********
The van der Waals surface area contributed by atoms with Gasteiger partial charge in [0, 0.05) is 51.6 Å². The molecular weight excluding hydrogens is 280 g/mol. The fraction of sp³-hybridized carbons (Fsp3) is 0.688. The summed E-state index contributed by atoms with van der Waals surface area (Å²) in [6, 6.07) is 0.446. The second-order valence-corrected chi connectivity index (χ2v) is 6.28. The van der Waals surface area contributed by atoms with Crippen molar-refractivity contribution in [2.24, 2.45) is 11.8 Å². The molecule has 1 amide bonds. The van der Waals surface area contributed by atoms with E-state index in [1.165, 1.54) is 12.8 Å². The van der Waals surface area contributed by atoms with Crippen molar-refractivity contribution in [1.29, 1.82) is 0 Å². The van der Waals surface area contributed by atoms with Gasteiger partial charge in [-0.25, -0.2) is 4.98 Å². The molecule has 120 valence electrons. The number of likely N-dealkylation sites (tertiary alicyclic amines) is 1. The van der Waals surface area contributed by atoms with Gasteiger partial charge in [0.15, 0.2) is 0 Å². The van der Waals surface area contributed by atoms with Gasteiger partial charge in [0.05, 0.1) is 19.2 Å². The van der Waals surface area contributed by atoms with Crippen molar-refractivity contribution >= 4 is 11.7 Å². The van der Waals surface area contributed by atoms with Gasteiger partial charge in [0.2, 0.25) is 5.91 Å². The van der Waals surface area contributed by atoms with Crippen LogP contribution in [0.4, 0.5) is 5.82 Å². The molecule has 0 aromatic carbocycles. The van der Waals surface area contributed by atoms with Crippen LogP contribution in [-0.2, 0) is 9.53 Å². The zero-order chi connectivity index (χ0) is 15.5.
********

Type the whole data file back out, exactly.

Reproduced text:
The van der Waals surface area contributed by atoms with Gasteiger partial charge in [0, 0.05) is 51.6 Å². The molecular weight excluding hydrogens is 280 g/mol. The fraction of sp³-hybridized carbons (Fsp3) is 0.688. The summed E-state index contributed by atoms with van der Waals surface area (Å²) in [6, 6.07) is 0.446. The second-order valence-corrected chi connectivity index (χ2v) is 6.28. The van der Waals surface area contributed by atoms with Crippen molar-refractivity contribution in [2.24, 2.45) is 11.8 Å². The molecule has 1 amide bonds. The van der Waals surface area contributed by atoms with E-state index in [1.165, 1.54) is 12.8 Å². The van der Waals surface area contributed by atoms with Crippen molar-refractivity contribution in [1.29, 1.82) is 0 Å². The van der Waals surface area contributed by atoms with Gasteiger partial charge in [-0.25, -0.2) is 4.98 Å². The molecule has 120 valence electrons. The number of likely N-dealkylation sites (tertiary alicyclic amines) is 1. The van der Waals surface area contributed by atoms with Gasteiger partial charge in [0.15, 0.2) is 0 Å². The van der Waals surface area contributed by atoms with Gasteiger partial charge in [0.05, 0.1) is 19.2 Å². The van der Waals surface area contributed by atoms with Crippen molar-refractivity contribution >= 4 is 11.7 Å². The van der Waals surface area contributed by atoms with Gasteiger partial charge in [0.2, 0.25) is 5.91 Å². The van der Waals surface area contributed by atoms with Crippen LogP contribution in [0.4, 0.5) is 5.82 Å². The molecule has 0 aromatic carbocycles. The van der Waals surface area contributed by atoms with Crippen LogP contribution in [-0.2, 0) is 9.53 Å². The zero-order chi connectivity index (χ0) is 15.5.